The Korean Crisis Can Only Get Worse
President Donald Trump shocked foreign policy professionals during his presidential campaign when he stated that he was willing to talk to North Korea’s Kim Jong-un. Earlier this year, he took up Kim’s surprise summit offer, resulting in the foreign policy shocker of the year.
No one thought an agreement would be easy, and there were fears that the president had unrealistic expectations, which apparently turned out to be the case. Convinced that his bluster and threats—matching the North Koreans’ penchant to invoke the specter of “fire and fury”—had finally brought the Hermit Kingdom to heel, Trump apparently assumed that Kim was ready to surrender his nukes and every other weapon in his possession in return for expressions of good will and promises of future benefits.
Now the president, in response to what he termed the North’s “tremendous anger and open hostility”—par for the course for both the Kim regime and Trump administration last year—cancelled the meeting. In fact, Pyongyang’s outburst was not sua sponte. The administration already had taken a victory lap, suggesting that the North had agreed to its tough demands.
Moreover, National Security Advisor John Bolton was touting the “Libya model.” Not only did the Democratic People’s Republic of Korea (DPRK) possess far more advanced military programs than Libya, but the DPRK also had a target for retaliation, South Korea’s capital of Seoul, should America attack. Most important, after promising Libyan leader Muammar el-Qaddafi economic benefits and political inclusion, Washington took advantage of his postnuke weakness to oust him in 2011. The North Koreans said at the time that they would never fall for a similar trick. Bolton was a particularly poor messenger since after backing the denuclearization accord he advocated that U.S. forces target Qaddafi directly during Libya’s civil war.
The North Koreans erupted with anger and hostility, as the president complained, but they did not walk away from the summit. Rather, they reminded the United States that the purpose of the summit was negotiation and Washington had obligations too, namely ending what the DPRK termed America’s “hostile policy.” Unfortunately, the president and Vice President Mike Pence only compounded the problem when they threatened a Libya result if no agreement was reached. This from an administration which only days before had tossed out the Iranian nuclear deal and listed a gaggle of new demands well beyond the nuclear program.
The administration presumably believed that its threats were part of its campaign for “maximum pressure.” However, there is little support in the South for military strikes that could trigger massive retaliation and full-scale war. And war-talk probably is counterproductive in the North. After all, to threaten military action against the DPRK if it does not accept Washington’s demands offers a stark reminder that the nuclear program is designed to prevent precisely such an attack. And as Qaddafi discovered, the United States will take out leaders on its naughty list even—and especially if—they have given away their nukes.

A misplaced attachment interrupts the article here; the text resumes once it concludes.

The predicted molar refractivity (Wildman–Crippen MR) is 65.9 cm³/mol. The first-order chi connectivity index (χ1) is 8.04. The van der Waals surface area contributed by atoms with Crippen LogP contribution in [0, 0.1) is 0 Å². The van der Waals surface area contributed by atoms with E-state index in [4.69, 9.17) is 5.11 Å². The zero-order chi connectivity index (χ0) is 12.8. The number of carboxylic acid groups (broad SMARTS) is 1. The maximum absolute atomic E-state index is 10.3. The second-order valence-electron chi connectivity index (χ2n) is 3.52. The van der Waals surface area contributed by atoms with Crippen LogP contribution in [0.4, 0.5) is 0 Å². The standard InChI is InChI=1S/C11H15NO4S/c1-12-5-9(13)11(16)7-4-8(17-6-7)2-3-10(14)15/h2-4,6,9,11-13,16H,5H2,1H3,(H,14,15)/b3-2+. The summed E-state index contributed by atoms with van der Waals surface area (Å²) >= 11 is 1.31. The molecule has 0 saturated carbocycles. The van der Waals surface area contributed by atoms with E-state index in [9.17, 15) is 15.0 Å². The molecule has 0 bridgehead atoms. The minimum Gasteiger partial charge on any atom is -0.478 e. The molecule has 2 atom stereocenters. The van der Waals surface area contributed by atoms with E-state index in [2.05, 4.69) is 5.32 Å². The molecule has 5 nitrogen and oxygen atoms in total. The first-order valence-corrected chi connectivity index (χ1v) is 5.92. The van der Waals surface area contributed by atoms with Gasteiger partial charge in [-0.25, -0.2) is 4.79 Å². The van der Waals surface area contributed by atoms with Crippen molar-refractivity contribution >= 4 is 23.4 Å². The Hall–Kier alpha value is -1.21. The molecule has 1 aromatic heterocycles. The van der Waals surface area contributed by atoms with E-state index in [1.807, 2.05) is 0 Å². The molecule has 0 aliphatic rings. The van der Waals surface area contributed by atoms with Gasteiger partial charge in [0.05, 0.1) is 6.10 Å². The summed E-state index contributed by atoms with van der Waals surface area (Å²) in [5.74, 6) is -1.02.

Still, a Trump-Kim tete-a-tete could have been productive. Kim appeared to be in control and able to make concessions. His performance at the summit with South Korean president Moon Jae-in suggested that he was more comfortable than his predecessors in international affairs. In contrast to his father, he was pushing economic development yet was under far greater pressure, given China’s tougher stance. If ever there was an opportunity for a deal, this seemed to be it.
And while complete denuclearization is desirable, it would be foolish to allow the perfect to be the enemy of the good. Simply freezing nuclear and missile tests limits Pyongyang’s ability to improve its nukes and produce ICBM’s capable of targeting the United States. Capping the size of the North’s nuclear arsenal, reducing forward deployments of its conventional force, and creating formal and regular communication channels, to be followed by a continuing dialogue spanning security to human-rights issues, all could have been topics.
Although skepticism remained the proper American perspective, never had the United States come so close to serious discussions with the North’s leadership over a range of issues. The results, even if they led to only the broadest agreement, would have helped in assessing whether a serious shift in direction in Pyongyang was possible. And if talks had gone well, they would have encouraged a continuing dialogue, which at the very least would reduce the chance of mistake and misjudgment triggering a confrontation and even war.
Unfortunately, by cancelling the summit President Trump has abandoned an opportunity to reduce tensions on the peninsula and possibly transform the region. His decision raises the question whether he ever intended a serious negotiation which would include United States as well as North Korean concessions.
The ill consequences are likely to be many. The North may decide that it has received few benefits for its more benighted actions of late: turning off the usual stream of hysterical rhetoric against Washington, releasing the three American prisoners, destroying the nuclear test site, and halting missile and nuclear tests. It would be little surprise if the DPRK decided to raise the geopolitical temperature again.